The Scaling.  (A steep climb to Doom.)
Hooper seems to direct her to scale this hill as if it took the mental and physical effort of Everest.  Throughout the sequence, Bedelia performs her character as if as clumsily petrified as possible.  She gawks at the sight of Mark with her lips like dead fish, then climbs this hill like a scurrying rat (in the lore of vampires, rats and humans are one and the same, unwitting and pitiful carriers of death).  Hooper aids this moment with a camera movement that rolls back along the curve of the hill, keeping in pace with Bedelia as she also traverses the curve of the ground.  Created is a striking optical parallax between the foreground ground, Bedelia the rat moving in middle, and the road to escape she is now leaving behind descending into the frame in the far and increasing background.
A decisive POV shot:
(Of Mark just finishing removing the chain and venturing inside.)
 This entire sequence, as we've been seeing and which we will further see, is made up of shots of Susan traversing the frame -- always along an axis of depth in relation to the camera.
The sequence is about Susan's irreconcilable stream of decisions and movements leading her to the house, and so in the visual design is reflected a rigorous repetition of Susan walking towards and then past the camera, or near then away - but always along the z-axis perpendicular to the x- and y-axis of the camera frame.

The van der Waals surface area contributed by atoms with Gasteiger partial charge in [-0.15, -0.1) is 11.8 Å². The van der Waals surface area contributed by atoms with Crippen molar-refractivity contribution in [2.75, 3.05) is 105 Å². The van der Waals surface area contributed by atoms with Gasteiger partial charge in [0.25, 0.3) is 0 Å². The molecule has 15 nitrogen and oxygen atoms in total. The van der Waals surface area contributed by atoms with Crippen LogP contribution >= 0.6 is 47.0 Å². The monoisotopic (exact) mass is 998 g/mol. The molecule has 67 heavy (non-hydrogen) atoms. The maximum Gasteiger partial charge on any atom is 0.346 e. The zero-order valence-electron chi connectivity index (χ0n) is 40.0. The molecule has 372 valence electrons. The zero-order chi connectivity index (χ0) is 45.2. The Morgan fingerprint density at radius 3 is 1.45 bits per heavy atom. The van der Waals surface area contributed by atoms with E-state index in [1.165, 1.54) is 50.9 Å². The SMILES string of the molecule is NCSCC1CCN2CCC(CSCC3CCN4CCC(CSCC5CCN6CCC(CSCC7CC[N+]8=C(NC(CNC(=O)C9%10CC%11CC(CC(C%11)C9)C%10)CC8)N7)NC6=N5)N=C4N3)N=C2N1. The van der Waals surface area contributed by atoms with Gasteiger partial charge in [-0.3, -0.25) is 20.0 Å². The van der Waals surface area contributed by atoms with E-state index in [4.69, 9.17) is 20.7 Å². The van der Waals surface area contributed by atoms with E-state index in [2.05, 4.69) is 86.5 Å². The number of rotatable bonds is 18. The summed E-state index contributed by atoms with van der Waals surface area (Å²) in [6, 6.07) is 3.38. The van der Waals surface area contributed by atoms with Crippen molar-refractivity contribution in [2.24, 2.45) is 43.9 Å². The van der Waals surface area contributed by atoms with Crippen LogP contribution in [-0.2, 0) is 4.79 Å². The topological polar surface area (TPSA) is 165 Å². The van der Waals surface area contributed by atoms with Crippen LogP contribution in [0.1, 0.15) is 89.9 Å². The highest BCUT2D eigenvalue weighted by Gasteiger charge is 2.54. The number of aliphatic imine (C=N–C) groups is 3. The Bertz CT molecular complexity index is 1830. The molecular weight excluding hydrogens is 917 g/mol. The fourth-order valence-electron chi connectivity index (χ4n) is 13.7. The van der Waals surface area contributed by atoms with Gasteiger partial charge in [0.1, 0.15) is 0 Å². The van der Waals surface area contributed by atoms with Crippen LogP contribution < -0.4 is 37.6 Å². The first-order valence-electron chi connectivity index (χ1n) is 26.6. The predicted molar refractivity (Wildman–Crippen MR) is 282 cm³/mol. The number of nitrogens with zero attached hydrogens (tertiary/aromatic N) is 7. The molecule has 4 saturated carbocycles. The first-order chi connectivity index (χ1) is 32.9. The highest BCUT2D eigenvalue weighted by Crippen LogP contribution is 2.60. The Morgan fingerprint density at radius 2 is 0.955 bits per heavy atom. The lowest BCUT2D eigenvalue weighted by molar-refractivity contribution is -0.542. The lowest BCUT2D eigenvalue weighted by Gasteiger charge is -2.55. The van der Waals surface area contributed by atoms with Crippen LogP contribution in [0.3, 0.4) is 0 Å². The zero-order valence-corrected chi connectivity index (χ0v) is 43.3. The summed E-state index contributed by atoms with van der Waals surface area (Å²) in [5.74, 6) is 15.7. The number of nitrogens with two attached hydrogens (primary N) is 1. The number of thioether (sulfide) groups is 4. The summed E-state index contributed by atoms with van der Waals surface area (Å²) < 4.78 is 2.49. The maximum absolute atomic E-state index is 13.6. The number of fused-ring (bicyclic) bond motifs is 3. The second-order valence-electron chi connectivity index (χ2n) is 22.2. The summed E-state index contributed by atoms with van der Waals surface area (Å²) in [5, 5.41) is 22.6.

The depth axis comes to represent Susan's physical journey - a journey of decision-making and fate-entrapping and an inextricable linearity - and also Hooper's allegorical camera of directionality, formally following this linearity (a sense of the "symbolic directional" and directional flow in his staging and mise en scene being so often - and already in so many of the scenes that have been already gotten to in this blog - a main source of formalist meaning in his scenecraft).

An extraordinarily dynamic and exciting shot literally picks up her motion:
She enters into the frame: an active, heroically-motivated figure.

 The camera begins totally still.